It is now common knowledge that individuals with pre-existing conditions are the most vulnerable to COVID-19, and as a result, have a more difficult time combatting and overcoming the virus. These pre-existing conditions include chronic respiratory diseases, diabetes, cancer, chronic kidney disease, and obesity. Furthermore, the CDC has recently updated their guidance to reflect recent data supporting an increased risk of severe illness from COVID-19 to include cancer, COPD (chronic obstructive pulmonary disease), and asthma. 
This creates major concerns for members of the 9/11 community including first responders and survivors, who most, if not all, have been diagnosed with a medical condition which falls within one of the aforementioned categories. Currently, there are over 100,000 responders and survivors enrolled in the World Trade Center Health Program (WTCHP), which provides healthcare and pharmacy benefits for certified 9/11-related health conditions.
As a representative of 9/11 clients for the last 10 years, I know from speaking with my clients that concern for their health is one of their biggest fears and for most, their number one priority today. According to the CDC, there are over 29,000 members certified for respiratory conditions, including asthma, COPD, and chronic respiratory disorder. Additionally, there are over 18,000 members certified for cancer.
Furthermore, COVID-19 does not only affect people with pre-existing physical conditions, it can also have a serious impact on those with mental health issues, including anxiety and depression.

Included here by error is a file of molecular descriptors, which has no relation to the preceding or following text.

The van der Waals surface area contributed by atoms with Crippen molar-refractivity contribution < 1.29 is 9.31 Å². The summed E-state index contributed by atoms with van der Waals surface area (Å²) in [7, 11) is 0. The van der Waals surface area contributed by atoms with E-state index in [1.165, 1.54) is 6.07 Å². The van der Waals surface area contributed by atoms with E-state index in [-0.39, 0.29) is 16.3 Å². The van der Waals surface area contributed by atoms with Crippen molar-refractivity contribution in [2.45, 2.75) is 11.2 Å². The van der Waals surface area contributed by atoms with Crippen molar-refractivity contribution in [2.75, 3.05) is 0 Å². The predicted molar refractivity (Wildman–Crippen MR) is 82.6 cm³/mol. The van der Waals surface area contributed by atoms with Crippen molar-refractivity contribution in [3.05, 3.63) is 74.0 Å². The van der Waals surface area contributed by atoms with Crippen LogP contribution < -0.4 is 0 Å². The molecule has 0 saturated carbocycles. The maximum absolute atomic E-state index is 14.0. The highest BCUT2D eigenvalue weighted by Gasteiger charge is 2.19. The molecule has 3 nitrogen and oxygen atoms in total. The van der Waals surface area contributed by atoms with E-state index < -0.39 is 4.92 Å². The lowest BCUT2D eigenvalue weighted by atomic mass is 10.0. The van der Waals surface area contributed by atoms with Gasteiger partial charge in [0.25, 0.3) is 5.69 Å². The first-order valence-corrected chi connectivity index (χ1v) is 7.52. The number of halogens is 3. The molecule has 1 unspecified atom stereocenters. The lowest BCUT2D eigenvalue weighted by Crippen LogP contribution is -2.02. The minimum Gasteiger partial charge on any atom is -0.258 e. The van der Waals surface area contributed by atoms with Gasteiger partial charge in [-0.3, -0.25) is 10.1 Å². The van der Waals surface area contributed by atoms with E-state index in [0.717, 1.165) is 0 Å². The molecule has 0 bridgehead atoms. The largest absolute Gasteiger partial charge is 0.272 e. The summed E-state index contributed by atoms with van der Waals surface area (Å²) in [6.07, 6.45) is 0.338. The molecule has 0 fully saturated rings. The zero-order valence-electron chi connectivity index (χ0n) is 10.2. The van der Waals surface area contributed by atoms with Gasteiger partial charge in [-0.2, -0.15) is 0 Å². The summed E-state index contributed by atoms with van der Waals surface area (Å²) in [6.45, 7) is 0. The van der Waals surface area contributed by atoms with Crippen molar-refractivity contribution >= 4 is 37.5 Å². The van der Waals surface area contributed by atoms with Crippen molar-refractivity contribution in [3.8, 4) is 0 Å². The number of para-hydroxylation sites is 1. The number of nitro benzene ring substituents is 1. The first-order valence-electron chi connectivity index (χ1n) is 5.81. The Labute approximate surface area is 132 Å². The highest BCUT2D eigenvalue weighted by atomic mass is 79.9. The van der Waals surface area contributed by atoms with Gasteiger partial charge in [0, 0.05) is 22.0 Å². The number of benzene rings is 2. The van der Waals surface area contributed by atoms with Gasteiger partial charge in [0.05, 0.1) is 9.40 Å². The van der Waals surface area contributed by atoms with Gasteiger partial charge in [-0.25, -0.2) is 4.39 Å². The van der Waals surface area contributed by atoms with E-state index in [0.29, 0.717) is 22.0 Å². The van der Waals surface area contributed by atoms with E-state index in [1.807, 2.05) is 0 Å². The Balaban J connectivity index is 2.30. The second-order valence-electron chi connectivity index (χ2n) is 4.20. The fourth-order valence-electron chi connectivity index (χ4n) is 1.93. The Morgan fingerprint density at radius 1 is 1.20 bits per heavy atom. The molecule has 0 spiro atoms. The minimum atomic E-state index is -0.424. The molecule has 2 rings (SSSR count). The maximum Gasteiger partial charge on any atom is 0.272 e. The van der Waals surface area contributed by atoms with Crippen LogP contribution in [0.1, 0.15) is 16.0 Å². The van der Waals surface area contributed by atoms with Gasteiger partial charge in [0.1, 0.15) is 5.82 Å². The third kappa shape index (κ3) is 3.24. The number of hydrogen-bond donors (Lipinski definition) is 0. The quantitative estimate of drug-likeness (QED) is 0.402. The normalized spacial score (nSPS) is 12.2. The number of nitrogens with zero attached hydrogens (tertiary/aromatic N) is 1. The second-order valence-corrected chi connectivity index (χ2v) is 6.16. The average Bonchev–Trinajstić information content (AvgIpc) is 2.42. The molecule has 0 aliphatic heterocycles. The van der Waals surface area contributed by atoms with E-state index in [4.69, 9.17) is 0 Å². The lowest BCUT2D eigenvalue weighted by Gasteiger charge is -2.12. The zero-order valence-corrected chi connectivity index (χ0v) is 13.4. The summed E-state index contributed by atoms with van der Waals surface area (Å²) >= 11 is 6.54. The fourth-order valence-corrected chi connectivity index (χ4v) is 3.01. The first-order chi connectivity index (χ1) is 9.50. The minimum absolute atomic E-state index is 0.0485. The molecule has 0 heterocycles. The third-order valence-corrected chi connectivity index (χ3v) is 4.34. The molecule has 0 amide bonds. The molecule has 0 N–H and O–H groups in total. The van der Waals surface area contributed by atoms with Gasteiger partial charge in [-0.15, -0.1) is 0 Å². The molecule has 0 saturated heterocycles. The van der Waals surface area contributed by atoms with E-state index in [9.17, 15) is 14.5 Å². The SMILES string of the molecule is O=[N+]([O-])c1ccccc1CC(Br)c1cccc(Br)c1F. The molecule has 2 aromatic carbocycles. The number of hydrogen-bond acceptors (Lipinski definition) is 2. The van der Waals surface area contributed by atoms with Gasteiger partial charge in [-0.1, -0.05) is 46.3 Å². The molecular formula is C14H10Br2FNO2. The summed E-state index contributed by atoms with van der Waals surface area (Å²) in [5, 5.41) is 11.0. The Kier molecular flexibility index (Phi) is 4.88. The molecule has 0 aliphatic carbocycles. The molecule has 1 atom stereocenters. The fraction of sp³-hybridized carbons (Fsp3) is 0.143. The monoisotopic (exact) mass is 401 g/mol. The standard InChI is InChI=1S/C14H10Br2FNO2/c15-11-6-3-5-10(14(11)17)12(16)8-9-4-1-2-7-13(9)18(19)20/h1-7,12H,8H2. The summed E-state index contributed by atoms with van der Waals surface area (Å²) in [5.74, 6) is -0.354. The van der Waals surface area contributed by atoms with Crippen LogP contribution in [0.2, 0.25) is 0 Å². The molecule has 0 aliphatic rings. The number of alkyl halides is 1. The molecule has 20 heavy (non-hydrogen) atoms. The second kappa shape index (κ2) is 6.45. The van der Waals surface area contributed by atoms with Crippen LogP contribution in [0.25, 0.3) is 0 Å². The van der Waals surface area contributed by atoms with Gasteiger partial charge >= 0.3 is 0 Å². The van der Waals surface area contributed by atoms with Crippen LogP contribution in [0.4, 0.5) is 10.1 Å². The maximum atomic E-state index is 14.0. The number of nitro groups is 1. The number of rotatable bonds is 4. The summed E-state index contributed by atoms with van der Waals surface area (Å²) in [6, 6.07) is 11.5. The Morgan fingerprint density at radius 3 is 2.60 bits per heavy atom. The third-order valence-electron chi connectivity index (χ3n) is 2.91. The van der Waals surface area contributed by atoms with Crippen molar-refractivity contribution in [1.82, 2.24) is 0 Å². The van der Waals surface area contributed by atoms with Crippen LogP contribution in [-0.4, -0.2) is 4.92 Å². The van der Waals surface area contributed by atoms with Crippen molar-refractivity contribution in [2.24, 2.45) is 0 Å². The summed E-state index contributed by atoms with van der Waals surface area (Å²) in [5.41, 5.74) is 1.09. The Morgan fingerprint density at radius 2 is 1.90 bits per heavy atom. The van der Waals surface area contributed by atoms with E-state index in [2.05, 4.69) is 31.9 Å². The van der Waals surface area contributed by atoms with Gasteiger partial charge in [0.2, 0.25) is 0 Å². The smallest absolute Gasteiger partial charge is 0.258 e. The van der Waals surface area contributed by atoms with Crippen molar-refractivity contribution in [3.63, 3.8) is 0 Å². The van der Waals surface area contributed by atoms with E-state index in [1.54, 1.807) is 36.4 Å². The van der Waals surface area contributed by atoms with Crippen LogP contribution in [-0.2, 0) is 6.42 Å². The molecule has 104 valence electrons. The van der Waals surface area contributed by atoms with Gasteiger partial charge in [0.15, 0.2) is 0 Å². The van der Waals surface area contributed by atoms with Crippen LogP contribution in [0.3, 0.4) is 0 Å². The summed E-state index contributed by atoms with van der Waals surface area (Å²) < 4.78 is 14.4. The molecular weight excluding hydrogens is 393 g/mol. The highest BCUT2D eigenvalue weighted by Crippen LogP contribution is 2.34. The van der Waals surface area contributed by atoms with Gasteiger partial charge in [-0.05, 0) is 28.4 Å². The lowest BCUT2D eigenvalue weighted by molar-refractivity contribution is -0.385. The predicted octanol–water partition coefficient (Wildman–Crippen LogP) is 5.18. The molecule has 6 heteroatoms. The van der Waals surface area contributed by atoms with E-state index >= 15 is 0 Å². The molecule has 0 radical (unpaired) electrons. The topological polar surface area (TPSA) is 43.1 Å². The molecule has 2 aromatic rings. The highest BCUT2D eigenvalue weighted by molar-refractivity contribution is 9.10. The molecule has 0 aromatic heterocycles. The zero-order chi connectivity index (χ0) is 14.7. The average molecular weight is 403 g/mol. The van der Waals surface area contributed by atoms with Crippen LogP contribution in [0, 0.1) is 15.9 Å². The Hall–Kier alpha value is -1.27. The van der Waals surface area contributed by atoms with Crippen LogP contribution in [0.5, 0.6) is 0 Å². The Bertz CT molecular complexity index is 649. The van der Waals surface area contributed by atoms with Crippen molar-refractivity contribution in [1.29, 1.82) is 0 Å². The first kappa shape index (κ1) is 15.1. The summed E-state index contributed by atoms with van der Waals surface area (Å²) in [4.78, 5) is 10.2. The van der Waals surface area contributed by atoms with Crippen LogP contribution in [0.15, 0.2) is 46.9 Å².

“Fear of the virus and all the changes it is causing are driving anxiety levels up for everyone, but for people who have an anxiety disorder it’s so much worse,”
Gail Saltz, MD, associate professor of psychiatry at the NY Presbyterian Hospital Weill-Cornell School of Medicine.
Most of the 9/11 community have compromised immune systems as a result of their diagnoses, and also suffer from mental health conditions, and should be taking all precautions necessary in order to avoid contracting this disease. Fortunately, the WTC Health Program has taken several steps to ensure that program members are able to continue to receive monitoring, treatment, and other authorized services for their certified WTC-related conditions during this challenging time, including expanding telehealth, implementing in-person safeguards, and utilizing home delivery for prescriptions.
Source:  See CDC Update October 6, 2020 (https://www.cdc.gov/coronavirus/2019-ncov/need-extra-precautions/people-with-medical-conditions.html?CDC_AA_refVal=https%3A%2F%2Fwww.cdc.gov%2Fcoronavirus%2F2019-ncov%2Fneed-extra-precautions%2Fgroups-at-higher-risk.html )